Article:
Tuesday 20 October 2009

In Depth Cupitt

Tuesday evening and it's time for In Depth again, a small group that meets under the auspices of St Mary's Barton-upon-Humber. This time it is Don Cupitt, and I'm presenting about the man who remains my most influential theologian.

Here is the paper that I shall ad-lib from - that gets distributed electronically and on paper, and it is on my website of course.

I just happened to be rifling through some very old bits of paper - I still have two letters from Lesney (remember them - diecast engineers and makers of Matchbox cars) dated June and July 1970 - and found old drawings including Don Cupitt (reproduced here) and David Jenkins on one piece of paper and two correspondences from Don Cupitt, one in response to my critical book review of 1989 and another in response to a letter in 1986. Of the two, 1986 is by far the most interesting [note: more advanced PDF readers like the free PDF X-Change or free Sumatra PDF can see my commentary text (which is an XML overlay)]. Basically it puts arguments that Don Cupitt now, generally speaking, puts himself (!) - direct talk, myth taken from our thought patterns of this time, the religious language of everyday talk, and a movement away from seeking myth out of the construction of Christianity. I see his turning point as 2006 and The Old Creed and the New, and I reviewed that as well.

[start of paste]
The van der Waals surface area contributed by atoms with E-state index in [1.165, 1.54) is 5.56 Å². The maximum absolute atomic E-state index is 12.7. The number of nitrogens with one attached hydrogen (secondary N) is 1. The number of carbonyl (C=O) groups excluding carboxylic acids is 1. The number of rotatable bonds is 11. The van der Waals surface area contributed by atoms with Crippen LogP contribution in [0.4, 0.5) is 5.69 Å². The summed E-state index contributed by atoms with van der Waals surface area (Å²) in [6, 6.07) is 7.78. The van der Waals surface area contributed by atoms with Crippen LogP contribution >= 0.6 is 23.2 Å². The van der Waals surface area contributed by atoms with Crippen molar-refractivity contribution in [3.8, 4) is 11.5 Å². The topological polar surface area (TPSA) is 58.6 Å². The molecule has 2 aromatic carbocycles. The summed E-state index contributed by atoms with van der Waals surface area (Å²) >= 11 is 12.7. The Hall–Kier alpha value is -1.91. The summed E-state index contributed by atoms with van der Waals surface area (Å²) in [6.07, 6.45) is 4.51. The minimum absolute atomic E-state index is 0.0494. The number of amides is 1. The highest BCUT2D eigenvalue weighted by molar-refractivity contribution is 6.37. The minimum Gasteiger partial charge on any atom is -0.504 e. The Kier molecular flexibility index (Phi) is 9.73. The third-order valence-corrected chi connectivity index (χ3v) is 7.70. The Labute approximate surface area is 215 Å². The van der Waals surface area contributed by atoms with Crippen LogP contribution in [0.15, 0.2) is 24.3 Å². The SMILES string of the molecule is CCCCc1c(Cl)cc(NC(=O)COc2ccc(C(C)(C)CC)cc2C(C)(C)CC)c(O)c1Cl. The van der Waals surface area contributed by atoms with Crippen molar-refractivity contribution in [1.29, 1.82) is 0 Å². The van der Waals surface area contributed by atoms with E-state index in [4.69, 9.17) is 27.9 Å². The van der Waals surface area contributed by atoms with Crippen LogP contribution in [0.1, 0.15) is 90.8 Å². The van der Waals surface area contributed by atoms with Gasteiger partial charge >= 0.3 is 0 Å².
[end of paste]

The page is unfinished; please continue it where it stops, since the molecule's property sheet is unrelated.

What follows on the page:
Next time, it is uphill again through doctrine, starting with David Jenkins, who some took as a theological radical, but I never have, whose theology was based on Barth and Bonhoeffer. And my drawing made years ago is also reproduced here. I remember some years ago when David Jenkins was on TV in an invited audience making it plain to Melvyn Bragg and company that he was very different from John Spong's liberalism on the panel, and for me that said everything. David Jenkins was no equivalent of John Robinson either: what was important in the 'Durham Affair' was that someone quite orthodox was being vilified in an increasingly right wing Church (theologically speaking). More on that for discussion in a month.

Something extra...
Don Cupitt's cave
Submitted by Pluralist on 23 August, 2005 - 7:26pm. [Surefish discussion boards, I think]

The cave inhabited by Don Cupitt has a front door, side door and back door. There are many windows, some with frosty glass and many clear. It has been redecorated several times and had some structural work. The living room has been done in a nice shade of Buddha, the kitchen has Christianity as a splash wall behind the cooker and the bedroom has some comforting shades of humanism.

In postmodernist John Milbank's cave, the one door that exists has been bolted, the windows have been bricked in and boarded up, and although the house is decorated in pure Christianity throughout the light bulb has bust and no one can see anything.

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